containing the lives of several ladies of Great Britain (…)
several letters / Thomas Amory. - Londres : John
- XXXI-527 p. ; 20 cm.
(v. 1691-1788) était irlandais et aurait connu Swift.
« In the Memoirs
(…) of Several Ladies of Great Britain, Mrs
Marinda Benlow is a bluestocking and the story wanders off into a
curious tour of the Hebrides, where Amory places a Green Island of
exotic flora, on which stands a ladie's
academy. » —
« Cambridge Guide to Literature in
English », Londres, 1988 (p. 27).
mentionné dans un grand nombre d'anthologies et d'histoires
de la littérature de langue anglaise ; il est
fréquemment tenu pour illisible.
intended to go from thence to Borera,
within three leagues of it, and at last pay our visit to Mr. West.
But in a
fog we mist them both, and came full upon a fine little country, called
Island, which lies
ten leagues to the north-west of St.
Kilda. Here we
landed the 20th of September. All Mr. Martin 1 says of
this land is, that he believes he saw it at a distance once, and a
captain of a ship told him he had been on it.
is three miles long, and more than two broad. The surface is
beautifully unequal, and in every point of view quite charming. The
ground is covered with trefoil, and flowery plants of the aromatic
kind. There are a hundred little beautiful woods upon the hills, and
the sweetest streams come murmuring down their sides.
It was six o'clock in the afternoon when we went on
and could see no sign of any inhabitants on this land. We therefore
ordered the tents to be struck up, and in a delightfull valley, between
two woody hills, by the side of a water-fall, we resolved to pass some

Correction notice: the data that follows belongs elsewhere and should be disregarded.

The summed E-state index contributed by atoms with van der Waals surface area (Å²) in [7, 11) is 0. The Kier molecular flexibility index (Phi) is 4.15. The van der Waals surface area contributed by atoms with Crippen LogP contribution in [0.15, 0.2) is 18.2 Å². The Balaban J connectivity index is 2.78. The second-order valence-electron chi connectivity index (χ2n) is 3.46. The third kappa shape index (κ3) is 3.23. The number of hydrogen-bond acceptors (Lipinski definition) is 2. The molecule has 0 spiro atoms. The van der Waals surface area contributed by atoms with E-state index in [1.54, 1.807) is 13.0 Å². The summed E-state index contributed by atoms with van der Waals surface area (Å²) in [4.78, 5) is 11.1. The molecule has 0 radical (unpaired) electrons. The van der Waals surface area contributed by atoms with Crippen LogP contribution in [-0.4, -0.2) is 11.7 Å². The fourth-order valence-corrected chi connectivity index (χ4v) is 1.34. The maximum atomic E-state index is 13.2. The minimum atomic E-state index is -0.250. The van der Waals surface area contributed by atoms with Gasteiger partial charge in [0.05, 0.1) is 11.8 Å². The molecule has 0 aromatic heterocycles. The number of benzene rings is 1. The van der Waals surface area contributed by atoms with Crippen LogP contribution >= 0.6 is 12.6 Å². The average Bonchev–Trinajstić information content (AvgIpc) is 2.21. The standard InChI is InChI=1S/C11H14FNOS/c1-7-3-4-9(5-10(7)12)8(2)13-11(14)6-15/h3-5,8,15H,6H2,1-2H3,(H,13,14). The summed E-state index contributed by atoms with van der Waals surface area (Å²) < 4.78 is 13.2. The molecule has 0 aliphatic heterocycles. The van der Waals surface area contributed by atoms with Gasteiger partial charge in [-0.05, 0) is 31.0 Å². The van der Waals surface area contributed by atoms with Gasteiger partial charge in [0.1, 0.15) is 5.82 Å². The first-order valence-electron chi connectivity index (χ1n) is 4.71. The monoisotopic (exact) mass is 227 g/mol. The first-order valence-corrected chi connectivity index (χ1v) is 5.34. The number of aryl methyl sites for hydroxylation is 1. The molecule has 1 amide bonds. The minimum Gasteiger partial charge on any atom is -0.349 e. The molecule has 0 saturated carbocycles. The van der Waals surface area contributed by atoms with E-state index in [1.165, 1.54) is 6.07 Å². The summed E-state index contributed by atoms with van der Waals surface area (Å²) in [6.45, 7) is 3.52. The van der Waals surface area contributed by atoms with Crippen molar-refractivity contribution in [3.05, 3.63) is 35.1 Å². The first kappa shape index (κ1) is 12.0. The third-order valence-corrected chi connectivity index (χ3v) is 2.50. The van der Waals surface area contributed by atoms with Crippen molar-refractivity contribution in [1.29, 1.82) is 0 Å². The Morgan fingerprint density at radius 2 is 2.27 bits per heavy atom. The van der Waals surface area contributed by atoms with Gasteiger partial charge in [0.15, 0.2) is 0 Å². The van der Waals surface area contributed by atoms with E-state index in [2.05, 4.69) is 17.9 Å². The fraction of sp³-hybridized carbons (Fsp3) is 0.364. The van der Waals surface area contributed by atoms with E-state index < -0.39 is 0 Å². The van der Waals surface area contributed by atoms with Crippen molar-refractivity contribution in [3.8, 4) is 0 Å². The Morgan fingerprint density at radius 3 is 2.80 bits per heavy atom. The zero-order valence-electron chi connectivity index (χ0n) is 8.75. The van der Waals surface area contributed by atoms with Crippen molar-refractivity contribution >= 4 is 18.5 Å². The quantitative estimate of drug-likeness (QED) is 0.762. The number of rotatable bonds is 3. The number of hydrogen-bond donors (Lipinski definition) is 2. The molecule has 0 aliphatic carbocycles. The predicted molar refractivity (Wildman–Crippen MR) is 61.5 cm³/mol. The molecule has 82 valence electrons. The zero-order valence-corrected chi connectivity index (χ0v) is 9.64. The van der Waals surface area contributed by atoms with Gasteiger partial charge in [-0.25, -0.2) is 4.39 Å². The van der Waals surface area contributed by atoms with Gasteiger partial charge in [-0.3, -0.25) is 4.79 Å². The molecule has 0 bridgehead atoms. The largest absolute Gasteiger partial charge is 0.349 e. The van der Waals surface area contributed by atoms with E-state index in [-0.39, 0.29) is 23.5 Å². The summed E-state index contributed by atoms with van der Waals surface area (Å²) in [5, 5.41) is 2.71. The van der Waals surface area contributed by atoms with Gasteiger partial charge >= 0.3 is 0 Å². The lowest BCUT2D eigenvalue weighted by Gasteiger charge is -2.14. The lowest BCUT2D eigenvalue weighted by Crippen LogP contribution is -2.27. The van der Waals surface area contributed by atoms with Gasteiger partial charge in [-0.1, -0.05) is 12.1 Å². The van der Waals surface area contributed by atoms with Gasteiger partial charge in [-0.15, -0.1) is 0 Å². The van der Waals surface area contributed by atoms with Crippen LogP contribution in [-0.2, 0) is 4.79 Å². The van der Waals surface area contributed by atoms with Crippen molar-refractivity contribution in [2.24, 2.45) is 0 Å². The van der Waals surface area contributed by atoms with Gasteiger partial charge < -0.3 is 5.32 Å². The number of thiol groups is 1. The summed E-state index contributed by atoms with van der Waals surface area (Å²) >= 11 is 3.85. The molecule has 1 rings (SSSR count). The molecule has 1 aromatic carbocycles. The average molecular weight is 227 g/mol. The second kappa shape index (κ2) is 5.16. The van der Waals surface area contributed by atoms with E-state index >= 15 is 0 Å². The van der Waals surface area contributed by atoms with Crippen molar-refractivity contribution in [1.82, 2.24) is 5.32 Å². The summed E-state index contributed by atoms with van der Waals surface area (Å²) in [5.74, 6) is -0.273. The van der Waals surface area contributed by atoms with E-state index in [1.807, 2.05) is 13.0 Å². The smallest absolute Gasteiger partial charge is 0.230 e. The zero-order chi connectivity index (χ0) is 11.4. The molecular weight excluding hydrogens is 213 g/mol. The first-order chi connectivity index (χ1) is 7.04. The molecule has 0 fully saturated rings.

days. Here supper was to be served up, and as the evening was glorious,
the scene solemn and fine, we thought ourselves prodigious happy in so
agreeable a change. It was agreed, while our repast was preparing, to
have a concert, and the instruments were immediately brought ;
before we could begin, we heared some music, as of many hands, divinely
played. This struck us all with astonishment, as there was not a house,
or a soul to be seen. Our captain swore he had at last discovered the
inchanted island. The wisest of us could not tell what to say to
it ; and the weakest, some sailors, natives of the Western
Islands, assured us very seriously, that it was the great
so they call spirits, which
reside, as these islanders think, in the beautiful vallies of these
☐ The history of Mrs Marinda
Benlow : Transactions and observations in a voyage to the
Western Islands, pp. 319-321
Martin was one of the first mainland explorers to record his visit to
the Hebrides ; in 1703 he published A description of the Western
Islands of Scotland.
- « Memoirs
containing the lives of several ladies of Great Britain, interspersed
with literary reflections and accounts of antiquities and curious
things », Londres : Johnson and Payne, 1769
|mise-à-jour : 19